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Who is this?. What Happened? How much rain? Medial Collateral Ligament.

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Presentation on theme: "Who is this?. What Happened? How much rain? Medial Collateral Ligament."— Presentation transcript:

1 Who is this?

2 What Happened?

3 How much rain?

4 Medial Collateral Ligament

5 MCL The medial collateral ligament (MCL) is one of four ligaments that are critical to the stability of the knee joint. A ligament is made of tough fibrous material and functions to control excessive motion by limiting joint mobility. The MCL resists widening of the inside of the joint, or prevents "opening-up" of the knee.

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7 One of the most common knee ligaments injuries in sports

8 Anatomy -Three layers Superficial MCL – primary static stabilizer (under the satorial fascia) – valgus and ER Deep MCL – middle third of medial capsule Posterior Oblique Ligament – 3 attachments functions with semimembranosus

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10 Dynamic stabilizers of medial knee Semimembranous complex Quadriceps Pes anserine

11 MCL Injuries Because the MCL resists widening of the inside of the knee joint, the ligament is usually injured when the outside of the knee joint is struck. This force causes the outside of the knee to buckle, and the inside to widen. When the MCL is stretched too far, it is susceptible to tearing and injury. An injury to the MCL may occur as an isolated injury, or it may be part of a complex injury to the knee. Other ligaments, most commonly the ACL, or the meniscus, may be torn along with a MCL injury.

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14 Symptoms of MCL Tears The most common symptom following an MCL injury is pain directly over the ligament. Swelling over the torn ligament may appear, and bruising and generalized joint swelling are common 1 to 2 days after the injury. In more severe injuries, patients may complain that the knee feels unstable, or feel as though their knee may 'give out' or buckle. Symptoms of a MCL injury tend to correlate with the extent of the injury. MCL injuries are usually graded on a scale of I to III.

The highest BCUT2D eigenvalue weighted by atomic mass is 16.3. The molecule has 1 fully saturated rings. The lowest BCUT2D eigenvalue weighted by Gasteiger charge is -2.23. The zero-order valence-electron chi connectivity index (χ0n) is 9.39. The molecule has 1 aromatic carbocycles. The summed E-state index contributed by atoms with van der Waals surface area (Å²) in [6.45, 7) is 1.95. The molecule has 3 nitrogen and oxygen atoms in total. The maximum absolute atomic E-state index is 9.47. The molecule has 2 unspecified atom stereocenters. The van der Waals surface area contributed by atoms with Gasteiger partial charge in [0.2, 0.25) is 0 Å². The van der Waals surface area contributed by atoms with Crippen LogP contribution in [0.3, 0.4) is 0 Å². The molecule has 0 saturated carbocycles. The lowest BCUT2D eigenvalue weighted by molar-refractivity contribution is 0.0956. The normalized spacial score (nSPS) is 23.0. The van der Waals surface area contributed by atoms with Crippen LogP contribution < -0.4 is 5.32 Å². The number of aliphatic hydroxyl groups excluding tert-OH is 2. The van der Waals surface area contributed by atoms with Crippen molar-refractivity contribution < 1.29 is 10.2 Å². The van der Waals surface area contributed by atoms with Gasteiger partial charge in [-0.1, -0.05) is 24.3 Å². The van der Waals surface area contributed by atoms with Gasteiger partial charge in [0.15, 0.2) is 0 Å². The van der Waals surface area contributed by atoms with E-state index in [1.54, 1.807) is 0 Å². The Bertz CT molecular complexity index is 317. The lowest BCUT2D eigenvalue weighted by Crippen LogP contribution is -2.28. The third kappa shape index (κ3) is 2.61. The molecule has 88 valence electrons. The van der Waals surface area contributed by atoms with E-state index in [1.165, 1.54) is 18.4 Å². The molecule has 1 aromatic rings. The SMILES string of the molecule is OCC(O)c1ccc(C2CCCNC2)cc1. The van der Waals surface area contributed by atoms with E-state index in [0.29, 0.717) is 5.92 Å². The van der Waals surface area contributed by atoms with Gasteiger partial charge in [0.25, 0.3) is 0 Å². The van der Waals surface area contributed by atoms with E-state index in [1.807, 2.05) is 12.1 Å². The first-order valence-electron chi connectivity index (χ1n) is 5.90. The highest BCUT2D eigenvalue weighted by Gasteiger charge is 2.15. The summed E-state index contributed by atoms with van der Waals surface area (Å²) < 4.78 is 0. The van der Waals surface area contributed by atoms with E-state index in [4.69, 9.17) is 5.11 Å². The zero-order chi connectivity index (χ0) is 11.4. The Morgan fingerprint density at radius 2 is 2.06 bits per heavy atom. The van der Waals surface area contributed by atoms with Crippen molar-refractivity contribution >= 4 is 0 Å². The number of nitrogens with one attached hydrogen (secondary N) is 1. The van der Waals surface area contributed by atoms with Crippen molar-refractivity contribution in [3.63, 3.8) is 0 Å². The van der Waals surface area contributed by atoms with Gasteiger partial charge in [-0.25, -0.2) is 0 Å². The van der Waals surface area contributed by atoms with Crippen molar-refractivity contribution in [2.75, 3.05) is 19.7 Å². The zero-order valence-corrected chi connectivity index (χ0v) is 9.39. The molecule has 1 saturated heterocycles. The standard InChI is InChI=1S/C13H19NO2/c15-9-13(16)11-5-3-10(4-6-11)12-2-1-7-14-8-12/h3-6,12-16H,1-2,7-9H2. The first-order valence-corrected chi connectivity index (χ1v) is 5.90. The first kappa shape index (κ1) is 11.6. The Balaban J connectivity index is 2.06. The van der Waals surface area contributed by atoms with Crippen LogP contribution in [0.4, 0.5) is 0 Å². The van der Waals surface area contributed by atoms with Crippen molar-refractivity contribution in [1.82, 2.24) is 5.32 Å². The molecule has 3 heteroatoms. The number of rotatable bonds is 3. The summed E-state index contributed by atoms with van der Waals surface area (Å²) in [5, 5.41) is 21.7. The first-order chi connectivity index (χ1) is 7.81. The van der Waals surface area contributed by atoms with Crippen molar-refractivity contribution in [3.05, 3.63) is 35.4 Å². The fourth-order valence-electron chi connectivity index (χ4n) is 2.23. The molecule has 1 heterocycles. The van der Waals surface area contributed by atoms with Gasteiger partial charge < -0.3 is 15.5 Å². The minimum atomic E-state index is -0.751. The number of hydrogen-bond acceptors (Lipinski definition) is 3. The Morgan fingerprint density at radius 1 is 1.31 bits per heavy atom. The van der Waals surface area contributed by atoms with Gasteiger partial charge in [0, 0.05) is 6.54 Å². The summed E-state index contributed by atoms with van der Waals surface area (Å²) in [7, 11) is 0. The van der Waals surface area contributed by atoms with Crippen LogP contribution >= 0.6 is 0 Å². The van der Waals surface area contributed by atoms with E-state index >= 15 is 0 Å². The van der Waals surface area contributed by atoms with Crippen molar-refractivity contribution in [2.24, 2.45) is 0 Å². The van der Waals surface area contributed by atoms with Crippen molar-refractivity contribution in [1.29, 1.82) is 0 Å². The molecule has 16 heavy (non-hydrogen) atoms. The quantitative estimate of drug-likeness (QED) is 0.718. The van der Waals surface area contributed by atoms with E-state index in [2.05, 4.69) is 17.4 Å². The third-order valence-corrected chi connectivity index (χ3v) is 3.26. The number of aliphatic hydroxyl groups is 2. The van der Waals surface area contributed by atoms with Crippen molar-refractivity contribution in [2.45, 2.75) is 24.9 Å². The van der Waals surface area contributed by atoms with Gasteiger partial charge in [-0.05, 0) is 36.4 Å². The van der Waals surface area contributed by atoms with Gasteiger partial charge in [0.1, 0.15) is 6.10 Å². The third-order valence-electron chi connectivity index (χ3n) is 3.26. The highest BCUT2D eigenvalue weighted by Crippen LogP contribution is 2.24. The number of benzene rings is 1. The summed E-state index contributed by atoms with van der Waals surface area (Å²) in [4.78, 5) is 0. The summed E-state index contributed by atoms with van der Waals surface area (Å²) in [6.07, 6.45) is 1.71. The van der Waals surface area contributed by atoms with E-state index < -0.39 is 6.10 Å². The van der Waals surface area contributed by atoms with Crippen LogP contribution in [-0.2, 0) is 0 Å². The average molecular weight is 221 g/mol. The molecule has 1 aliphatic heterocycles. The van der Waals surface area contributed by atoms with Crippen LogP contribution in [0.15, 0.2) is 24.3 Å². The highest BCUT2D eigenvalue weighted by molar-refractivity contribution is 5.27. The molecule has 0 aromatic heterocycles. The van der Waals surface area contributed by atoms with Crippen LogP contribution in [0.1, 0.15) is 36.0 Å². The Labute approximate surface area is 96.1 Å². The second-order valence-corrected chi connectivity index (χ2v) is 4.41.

15 Symptoms 67% of patients with complete tear could walk into the office unaided Pain was worse with incomplete rather than complete

16 X-rays Anteroposterior Lateral Merchant view

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19 Grade I MCL Tear This is an incomplete tear of the MCL. The tendon is still in continuity, and the symptoms are usually minimal. Patients usually complain of pain with pressure on the MCL, and may be able to return to their sport very quickly. Most athletes miss 1-2 weeks of play.

20 Grade II MCL Tear considered incomplete tears of the MCL. These patients may complain of instability when attempting to cut or pivot. The pain and swelling is more significant, and usually a period of 3-4 weeks of rest is necessary.

21 Grade III MCL Tear A grade III injury is a complete tear of the MCL. Patients have significant pain and swelling, and often have difficulty bending the knee. Instability, or giving out, is a common finding with grade III MCL tears. A knee brace or a knee immobilizer is usually needed for comfort, and healing may take 6 weeks or longer.

22 MCL injuries Isolated Combined with other injuries

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24 Knee in 30 degrees of flexion compare to other knee – degree of opening and the end feel

25 Surgery for MCL Tears: Surgery for MCL tears is controversial. There are many studies that document successful nonsurgical treatment in nearly all types of MCL injuries. patients who complain of persistent knee instability,, surgery is reasonable. Some surgeons advocate surgical treatment of grade III MCL tears in elite athletes or in those athletes with multiple ligament injuries in the knee

26 Rehabilitation Early protected ROM Strengthening Laxity of knee in extension – red flag